Dark Waters Can Hold The Deadliest Secrets

“When DI Wesley Peterson is summoned to investigate a killing, he assumes that the case is a routine matter. But soon dark secrets and deadly deceptions start to emerge from the victim’s past, and Wesley begins to realise that a simple incident of cold-blooded murder is altogether more calculated and complicated that he could ever imagine.

Meanwhile, archaeologist Neil Watson is pulled from the historic Paradise Court to a ruined village from the First World War. Even with the help of the attractive and enigmatic Lucy, Neil cannot shake the feeling that something is missing from his explorations: a cryptic clue that might have been lost when Sandrock tumbled into the sea many years ago. A clue that could help Wesley solve his most puzzling case to date.

As more victims fall prey to a faceless killer, Wesley sees the investigation affecting him more personally than ever before. And when his precious family becomes a target, Wesley has no time to lose. Just like the fallen village of Sandrock, Wesley will have to stand tall if he is to withstand the coming storm…”

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Just finished reading “The Death Season”, the third Kate Ellis novel that I’ve read, following on from “The Cadaver Game” and “The Shadow Collector”, which were books sixteen and seventeen respectively in the Wesley Peterson series. This one is book number nineteen so obviously I’ve somehow managed to miss one!

As before we are presented with two mysteries from different eras at the same time, weaved together with links to be uncovered between the two. In the present day it’s the murder of a man in a local hotel room and the knock-on effects that this has, whereas the older story is set in the early 20th century when Sandrock, a fishing village, disappeared into the sea one stormy night.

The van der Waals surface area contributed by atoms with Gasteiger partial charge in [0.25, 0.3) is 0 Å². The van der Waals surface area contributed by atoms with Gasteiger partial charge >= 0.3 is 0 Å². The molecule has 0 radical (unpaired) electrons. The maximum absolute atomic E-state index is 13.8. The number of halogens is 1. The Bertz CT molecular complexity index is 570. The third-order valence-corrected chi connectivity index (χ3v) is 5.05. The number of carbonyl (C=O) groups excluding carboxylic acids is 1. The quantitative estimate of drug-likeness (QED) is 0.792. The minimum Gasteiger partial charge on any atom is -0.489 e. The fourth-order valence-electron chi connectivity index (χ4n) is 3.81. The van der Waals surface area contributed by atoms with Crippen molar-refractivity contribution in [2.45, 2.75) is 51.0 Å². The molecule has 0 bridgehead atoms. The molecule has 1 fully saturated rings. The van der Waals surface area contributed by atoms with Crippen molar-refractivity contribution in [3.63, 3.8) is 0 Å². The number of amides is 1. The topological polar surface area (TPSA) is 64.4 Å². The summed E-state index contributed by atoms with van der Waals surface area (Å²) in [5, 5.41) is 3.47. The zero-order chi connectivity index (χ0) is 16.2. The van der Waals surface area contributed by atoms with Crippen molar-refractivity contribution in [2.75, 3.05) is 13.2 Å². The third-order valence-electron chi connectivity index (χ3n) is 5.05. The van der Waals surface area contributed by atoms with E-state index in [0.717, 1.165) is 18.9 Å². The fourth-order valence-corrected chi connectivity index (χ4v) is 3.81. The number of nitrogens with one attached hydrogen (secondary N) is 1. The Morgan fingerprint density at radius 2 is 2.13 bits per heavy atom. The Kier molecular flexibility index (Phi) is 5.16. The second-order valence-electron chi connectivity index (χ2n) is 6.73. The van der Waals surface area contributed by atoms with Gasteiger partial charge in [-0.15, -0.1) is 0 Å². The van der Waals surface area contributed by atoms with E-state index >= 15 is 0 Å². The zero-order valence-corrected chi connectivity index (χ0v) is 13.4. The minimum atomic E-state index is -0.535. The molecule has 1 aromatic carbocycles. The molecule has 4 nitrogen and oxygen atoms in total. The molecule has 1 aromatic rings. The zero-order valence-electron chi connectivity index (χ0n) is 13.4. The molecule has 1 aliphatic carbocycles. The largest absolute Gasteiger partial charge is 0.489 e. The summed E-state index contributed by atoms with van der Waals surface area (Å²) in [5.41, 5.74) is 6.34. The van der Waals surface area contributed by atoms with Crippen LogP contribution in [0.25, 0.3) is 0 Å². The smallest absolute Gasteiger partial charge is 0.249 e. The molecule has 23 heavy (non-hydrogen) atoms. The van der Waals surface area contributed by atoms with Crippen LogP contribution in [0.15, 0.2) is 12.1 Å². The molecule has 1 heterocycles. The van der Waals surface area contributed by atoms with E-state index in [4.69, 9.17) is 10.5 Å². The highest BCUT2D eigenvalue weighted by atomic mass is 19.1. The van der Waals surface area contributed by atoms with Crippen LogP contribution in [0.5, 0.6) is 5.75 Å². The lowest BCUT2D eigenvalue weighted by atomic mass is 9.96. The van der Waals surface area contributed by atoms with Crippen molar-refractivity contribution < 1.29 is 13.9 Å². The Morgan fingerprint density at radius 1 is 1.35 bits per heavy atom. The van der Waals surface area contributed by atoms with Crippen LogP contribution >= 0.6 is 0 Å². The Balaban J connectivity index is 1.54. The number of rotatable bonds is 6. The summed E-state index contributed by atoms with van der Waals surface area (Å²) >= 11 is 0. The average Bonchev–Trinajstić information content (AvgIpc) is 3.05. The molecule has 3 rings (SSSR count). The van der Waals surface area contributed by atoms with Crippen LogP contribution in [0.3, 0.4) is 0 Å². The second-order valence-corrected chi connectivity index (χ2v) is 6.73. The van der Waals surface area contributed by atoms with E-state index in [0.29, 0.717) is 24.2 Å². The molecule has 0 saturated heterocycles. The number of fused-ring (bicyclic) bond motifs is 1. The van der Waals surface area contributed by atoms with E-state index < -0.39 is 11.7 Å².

Kate Ellis
Kate Ellis

The latter was inspired by the true story of the village of Hallsands which was practically wiped out by storms in 1917. The fictional version, together with a nearby stately home’s ice house, is the setting for archaeologist Neil Watson’s work.

Meanwhile his good friend DI Wesley Peterson is juggling the demands of the 21st century murder case with feelings of guilt over the time he spends away from his family – as well as a certain attraction to a colleague – whilst his boss DCI Gerry Heffernan is on light duties following an incident in the book that I missed!

I thought that this was a pretty decent story, with plenty going on to keep the reader interested. That said, however, I felt that this time around there were just too many coincidental links between people and cases to be credible. Still, it’s a novel – not real life – so that’s perhaps not the worst thing that one could say about a book! Some of the outcomes were also a little predictable, but for the most part this was a well written and engrossing murder mystery story. Next up in the Wesley Patterson series will be “The House Of Eyes”…btm

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